Takor Group encourage teens into tech

Techtrails talk

Our Mappt and Kojai developers visit Melville High School for WITWA’s Techtrails program

Everyday we hear the technology industry crying out for more employees. The desperate need for web developers, programmers and engineers have resulted in organisations popping up and companies taking matters into their own hands.

One organisation taking it upon themselves to help staff the booming tech industry is WiTWA. WiTWA is a Perth-based, not for profit organisation that encourages women and youth (both men and women) to choose technology-based careers. One way they do this is through their program Techtrails.

Techtrails takes place at a different school in WA once a year. Students are carefully selected for their maths and science skills and creative flare, making for the perfect technology employees. These students get the chance to listen to professionals in science and technology, ask questions and find out if they’re avenues they want to explore.

The morning began with an introduction by Pia Turcinov, Techtrails Committee and WiTWA secretary.

Pia Turcinov

This was followed by Professor Peter Klinken, Chief Scientist of Western Australia. Professor Klinken’s phenomenal work in advancing the understanding of cancer genes includes discovering a gene that supresses the growth of tumours.

He gave an inspiring speech to begin the morning, complete with Noongar phrases (the language of Aboriginal people from south Western Australia).

Peter Klinken

Then it was time for us to talk tech. Mappt developer Chris Lowe and Kojai junior developer Amita Bajaj spoke about their career paths, what their roles involve day to day and why technology is currently the most exciting industry to get into.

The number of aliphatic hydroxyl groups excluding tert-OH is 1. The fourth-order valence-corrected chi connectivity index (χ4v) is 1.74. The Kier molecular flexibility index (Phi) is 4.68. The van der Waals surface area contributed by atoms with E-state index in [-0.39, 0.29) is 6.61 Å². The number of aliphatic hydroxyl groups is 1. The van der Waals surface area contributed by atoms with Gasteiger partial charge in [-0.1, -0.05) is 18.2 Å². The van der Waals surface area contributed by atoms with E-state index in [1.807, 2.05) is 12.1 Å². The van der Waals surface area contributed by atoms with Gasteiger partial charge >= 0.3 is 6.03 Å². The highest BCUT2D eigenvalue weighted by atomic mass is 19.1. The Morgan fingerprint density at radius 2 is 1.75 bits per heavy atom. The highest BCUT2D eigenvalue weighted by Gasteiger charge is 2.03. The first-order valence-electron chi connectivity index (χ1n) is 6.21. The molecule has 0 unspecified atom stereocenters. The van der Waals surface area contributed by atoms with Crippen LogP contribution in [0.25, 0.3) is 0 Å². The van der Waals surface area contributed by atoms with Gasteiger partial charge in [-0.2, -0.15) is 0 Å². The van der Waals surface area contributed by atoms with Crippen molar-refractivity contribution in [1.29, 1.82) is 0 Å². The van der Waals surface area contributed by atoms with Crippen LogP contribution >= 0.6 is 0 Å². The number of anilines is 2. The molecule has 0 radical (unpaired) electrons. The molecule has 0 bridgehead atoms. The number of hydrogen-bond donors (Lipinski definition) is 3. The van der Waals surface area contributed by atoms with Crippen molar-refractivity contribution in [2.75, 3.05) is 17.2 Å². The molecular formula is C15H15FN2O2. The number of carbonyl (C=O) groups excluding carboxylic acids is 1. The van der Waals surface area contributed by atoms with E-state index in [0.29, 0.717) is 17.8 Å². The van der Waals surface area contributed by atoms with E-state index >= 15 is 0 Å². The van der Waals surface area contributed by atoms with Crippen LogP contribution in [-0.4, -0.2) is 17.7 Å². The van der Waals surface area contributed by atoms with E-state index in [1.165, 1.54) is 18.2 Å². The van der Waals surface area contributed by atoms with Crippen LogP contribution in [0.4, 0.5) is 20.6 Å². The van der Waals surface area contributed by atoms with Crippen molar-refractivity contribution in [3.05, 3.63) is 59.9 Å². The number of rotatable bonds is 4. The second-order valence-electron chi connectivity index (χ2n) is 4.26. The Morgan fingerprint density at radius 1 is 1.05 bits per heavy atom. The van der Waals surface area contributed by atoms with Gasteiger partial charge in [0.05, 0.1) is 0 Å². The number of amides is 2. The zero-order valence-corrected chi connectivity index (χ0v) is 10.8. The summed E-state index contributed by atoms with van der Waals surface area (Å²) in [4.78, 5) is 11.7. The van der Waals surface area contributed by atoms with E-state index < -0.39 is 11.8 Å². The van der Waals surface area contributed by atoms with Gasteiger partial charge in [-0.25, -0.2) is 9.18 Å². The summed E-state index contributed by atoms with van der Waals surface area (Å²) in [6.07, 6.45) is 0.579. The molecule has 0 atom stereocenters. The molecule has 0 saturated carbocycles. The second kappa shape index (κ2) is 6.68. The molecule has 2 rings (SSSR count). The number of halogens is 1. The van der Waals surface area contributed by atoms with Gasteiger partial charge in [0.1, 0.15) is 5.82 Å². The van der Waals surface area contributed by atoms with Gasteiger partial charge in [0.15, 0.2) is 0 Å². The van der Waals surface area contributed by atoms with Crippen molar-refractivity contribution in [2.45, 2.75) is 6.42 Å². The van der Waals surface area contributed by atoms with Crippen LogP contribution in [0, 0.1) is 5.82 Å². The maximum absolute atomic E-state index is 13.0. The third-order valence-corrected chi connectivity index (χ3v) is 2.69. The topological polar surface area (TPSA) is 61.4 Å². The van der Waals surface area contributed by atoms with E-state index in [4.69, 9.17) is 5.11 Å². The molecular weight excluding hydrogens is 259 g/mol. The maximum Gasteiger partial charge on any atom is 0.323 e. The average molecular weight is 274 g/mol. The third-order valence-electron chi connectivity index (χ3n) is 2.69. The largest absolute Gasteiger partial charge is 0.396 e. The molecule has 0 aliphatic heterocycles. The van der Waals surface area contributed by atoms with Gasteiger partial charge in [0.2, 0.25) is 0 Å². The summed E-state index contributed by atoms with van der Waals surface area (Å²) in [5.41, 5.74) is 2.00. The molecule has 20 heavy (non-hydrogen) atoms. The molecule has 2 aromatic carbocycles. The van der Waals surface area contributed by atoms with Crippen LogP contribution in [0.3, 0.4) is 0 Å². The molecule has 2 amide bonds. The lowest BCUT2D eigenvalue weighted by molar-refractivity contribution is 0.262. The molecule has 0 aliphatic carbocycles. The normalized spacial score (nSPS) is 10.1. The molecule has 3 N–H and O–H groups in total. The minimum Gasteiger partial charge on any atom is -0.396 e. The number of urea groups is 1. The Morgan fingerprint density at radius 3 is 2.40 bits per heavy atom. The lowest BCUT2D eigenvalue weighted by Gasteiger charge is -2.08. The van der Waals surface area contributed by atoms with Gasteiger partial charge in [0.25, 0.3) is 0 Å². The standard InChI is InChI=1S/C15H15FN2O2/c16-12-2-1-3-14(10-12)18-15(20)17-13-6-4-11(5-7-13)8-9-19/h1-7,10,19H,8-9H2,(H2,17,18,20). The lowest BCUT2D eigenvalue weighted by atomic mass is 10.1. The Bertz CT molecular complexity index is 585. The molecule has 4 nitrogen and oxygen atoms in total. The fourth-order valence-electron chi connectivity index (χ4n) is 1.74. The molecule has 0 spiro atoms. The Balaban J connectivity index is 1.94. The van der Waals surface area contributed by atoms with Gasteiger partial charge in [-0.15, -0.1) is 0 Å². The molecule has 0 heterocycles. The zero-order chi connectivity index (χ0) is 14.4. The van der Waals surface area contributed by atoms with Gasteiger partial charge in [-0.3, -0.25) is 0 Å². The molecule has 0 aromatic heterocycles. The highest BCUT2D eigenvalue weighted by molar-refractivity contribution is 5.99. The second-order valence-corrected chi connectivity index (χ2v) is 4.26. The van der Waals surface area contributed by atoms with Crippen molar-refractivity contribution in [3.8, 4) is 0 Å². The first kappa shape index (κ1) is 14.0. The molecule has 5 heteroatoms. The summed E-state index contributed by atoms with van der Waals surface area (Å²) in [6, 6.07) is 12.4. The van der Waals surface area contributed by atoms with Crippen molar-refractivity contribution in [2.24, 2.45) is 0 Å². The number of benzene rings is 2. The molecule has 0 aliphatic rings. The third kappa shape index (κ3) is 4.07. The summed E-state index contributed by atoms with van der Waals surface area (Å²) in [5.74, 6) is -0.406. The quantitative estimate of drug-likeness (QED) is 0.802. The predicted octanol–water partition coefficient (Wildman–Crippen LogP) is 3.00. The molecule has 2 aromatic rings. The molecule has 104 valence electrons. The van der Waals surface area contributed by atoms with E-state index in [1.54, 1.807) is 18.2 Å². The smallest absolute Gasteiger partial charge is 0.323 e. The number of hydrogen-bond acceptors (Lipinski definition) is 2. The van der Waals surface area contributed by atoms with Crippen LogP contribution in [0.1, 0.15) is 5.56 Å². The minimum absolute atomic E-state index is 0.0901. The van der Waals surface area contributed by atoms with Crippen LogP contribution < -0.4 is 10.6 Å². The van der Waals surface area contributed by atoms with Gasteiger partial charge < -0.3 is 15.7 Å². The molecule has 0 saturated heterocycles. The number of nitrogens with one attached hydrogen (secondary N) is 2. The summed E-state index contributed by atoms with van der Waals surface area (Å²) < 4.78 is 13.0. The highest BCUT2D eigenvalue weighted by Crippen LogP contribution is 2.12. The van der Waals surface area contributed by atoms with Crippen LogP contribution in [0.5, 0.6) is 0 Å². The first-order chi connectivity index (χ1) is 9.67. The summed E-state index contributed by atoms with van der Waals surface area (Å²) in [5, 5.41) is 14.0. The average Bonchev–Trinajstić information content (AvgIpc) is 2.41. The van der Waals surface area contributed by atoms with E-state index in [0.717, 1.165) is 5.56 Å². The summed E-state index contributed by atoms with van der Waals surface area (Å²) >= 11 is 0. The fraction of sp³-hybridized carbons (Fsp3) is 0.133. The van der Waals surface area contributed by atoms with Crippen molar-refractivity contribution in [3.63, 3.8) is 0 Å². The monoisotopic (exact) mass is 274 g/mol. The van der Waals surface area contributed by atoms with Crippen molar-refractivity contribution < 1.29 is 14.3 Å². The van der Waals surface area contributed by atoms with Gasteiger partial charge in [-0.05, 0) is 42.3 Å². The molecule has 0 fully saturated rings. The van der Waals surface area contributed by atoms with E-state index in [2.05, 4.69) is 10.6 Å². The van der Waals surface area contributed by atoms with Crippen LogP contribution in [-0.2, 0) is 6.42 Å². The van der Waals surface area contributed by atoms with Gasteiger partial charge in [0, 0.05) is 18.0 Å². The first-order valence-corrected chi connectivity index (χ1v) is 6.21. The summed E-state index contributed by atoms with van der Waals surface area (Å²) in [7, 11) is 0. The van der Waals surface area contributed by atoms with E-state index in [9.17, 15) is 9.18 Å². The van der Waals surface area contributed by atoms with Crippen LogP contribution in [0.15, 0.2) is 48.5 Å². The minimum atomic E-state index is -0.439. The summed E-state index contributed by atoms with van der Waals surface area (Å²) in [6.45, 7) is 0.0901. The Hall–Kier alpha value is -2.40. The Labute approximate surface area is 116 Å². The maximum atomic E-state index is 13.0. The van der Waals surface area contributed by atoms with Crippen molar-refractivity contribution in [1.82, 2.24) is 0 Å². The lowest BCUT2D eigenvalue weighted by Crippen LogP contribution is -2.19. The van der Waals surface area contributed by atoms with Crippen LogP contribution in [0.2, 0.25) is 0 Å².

We spoke to eight groups of 15 teens, and like our 14-year-old selves, most had no idea what they wanted to do in the future! However, some revealed they wanted to pursue careers in graphic design, others in gaming, and several in health or sport.

We explained there are multiple avenues into technology – Chris was a chef for 5 years, and our marketing manager was a fashion journalist- and that technology is seeping into every industry out there: fitness, fashion, food etc. So they can easily combine their passions with their skills in technology.

Techtrails talk

Other workshop speakers included RAAF Flight Lieutenant Daniel Kruger, Emma Love the co-president of Robogals, and Blast Engineer Mairi Leirost (aka ‘The Girl Who Blows Things Up)!

Techtrails ended with special thanks given to the Department of Local Government and Communities and the University of Western Australia’s Faculty of Engineering, Computing and Mathematics, who sponsored the event.

A closing speech was then given by Kate Raynes-Goldie, Director of Interactive Programs FTI. Kate builds games, teaches game design and researches technology and is the co-founder of a non-profit game design studio, Atmosphere Industries.

Chris and Amita at Techtrails

It was a fantastic opportunity to meet students who shared the same passions and interest as us! We hope we made a difference, gave them a real insight into a programmer’s daily life, and made them consider coding as a valuable skill to obtain.

If technology keeps developing as fast as it has in the last 10 years, who knows what exciting technologies they will create or develop in their lives!

Thank you for having us WiTWA (and for the delicious Margaret River chocolates)!

Vlog coming soon!

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  1. […] here to see what else happened when we went back […]

  2. […] weeks ago Takor helped WiTWA with their annual event Techtrails, which aims to encourage teens to take up careers in technology. When we met again on Thursday it […]

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